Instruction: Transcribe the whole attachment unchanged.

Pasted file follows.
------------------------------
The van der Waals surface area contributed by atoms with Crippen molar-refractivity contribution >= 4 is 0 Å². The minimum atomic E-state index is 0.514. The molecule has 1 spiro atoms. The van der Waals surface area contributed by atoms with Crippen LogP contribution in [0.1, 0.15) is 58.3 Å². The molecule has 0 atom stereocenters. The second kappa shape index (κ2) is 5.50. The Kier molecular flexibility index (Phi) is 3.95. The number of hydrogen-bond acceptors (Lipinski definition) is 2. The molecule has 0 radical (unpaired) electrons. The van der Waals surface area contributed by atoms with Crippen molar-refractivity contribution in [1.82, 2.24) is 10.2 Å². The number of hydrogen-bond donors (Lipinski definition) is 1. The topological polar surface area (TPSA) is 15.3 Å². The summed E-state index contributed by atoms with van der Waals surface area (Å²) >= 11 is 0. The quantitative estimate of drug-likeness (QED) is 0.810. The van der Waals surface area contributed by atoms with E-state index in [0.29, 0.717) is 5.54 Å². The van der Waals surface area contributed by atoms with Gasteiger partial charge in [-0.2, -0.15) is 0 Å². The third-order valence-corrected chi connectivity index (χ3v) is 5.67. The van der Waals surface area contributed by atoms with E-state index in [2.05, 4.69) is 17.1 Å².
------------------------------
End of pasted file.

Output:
The van der Waals surface area contributed by atoms with Crippen molar-refractivity contribution >= 4 is 0 Å². The minimum atomic E-state index is 0.514. The molecule has 1 spiro atoms. The van der Waals surface area contributed by atoms with Crippen LogP contribution in [0.1, 0.15) is 58.3 Å². The molecule has 0 atom stereocenters. The second kappa shape index (κ2) is 5.50. The Kier molecular flexibility index (Phi) is 3.95. The number of hydrogen-bond acceptors (Lipinski definition) is 2. The molecule has 0 radical (unpaired) electrons. The van der Waals surface area contributed by atoms with Crippen molar-refractivity contribution in [1.82, 2.24) is 10.2 Å². The number of hydrogen-bond donors (Lipinski definition) is 1. The topological polar surface area (TPSA) is 15.3 Å². The summed E-state index contributed by atoms with van der Waals surface area (Å²) >= 11 is 0. The quantitative estimate of drug-likeness (QED) is 0.810. The van der Waals surface area contributed by atoms with E-state index in [0.29, 0.717) is 5.54 Å². The van der Waals surface area contributed by atoms with Gasteiger partial charge in [-0.2, -0.15) is 0 Å². The third-order valence-corrected chi connectivity index (χ3v) is 5.67. The van der Waals surface area contributed by atoms with E-state index in [2.05, 4.69) is 17.1 Å².